Yoko, Kamina, and Simon with the flag for “Team Gurren”. Image courtesy of wallpapervortex.com.

All of that happens in the first one or two episodes. So you can imagine how fast-paced this show is. Rather than spoiling everything for you, I figured I just list the things I like/disliked about the show:

The Good

– It’s fast. I know I’ve already mentioned it, but it was nice to watch an entire show and not feel like I’ve wasted days of my life (Dawson’s Creek anyone?) I also liked that I didn’t have to wait very long to answer questions I had about the Gurren Lagann world.

– The story is interesting and I never knew where it was headed next.

– I found myself really caught up in the characters — you become very attached to them, and feel the pain when they suffer. They really encompass a large spectrum of human emotion including depression, love, hate, jealousy, and lust.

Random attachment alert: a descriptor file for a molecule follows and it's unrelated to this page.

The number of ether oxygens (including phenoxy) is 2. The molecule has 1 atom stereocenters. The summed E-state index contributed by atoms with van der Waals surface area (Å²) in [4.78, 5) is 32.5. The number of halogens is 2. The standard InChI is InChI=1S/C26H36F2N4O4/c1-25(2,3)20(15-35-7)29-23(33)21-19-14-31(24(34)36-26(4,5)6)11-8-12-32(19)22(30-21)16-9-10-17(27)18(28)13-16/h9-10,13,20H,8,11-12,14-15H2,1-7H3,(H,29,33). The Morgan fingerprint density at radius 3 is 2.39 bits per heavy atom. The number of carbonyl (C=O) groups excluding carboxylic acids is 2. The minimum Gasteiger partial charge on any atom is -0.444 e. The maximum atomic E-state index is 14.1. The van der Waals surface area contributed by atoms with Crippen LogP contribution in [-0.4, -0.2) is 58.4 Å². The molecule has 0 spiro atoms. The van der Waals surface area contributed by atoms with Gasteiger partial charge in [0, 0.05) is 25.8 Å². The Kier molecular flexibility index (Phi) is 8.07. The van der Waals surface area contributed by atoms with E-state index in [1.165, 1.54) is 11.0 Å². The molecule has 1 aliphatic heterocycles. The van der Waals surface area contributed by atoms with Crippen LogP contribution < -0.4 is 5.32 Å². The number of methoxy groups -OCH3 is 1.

– The animation is very good. I enjoyed the well-done style of the show. The last few episodes were the best part in this aspect. I was wondering if they were going to show the “god-like” villain at the end — and if they did show him, how were they going to do it? Well, they did show him, and it was really cool!

The Bad

– The way they presented Yoko (the main female character). I know it’s a mecha anime, probably geared towards boys/men, but I was disappointed with the way they sexed- up Yoko ALL THE TIME. I mean, most animes do this, but I thought it was over-the-top in Gurren Lagann. There were SO many shots of Yoko’s bursting bust and butt. She was still a badass character — but she would have been better for me with less in-your-face boob-age.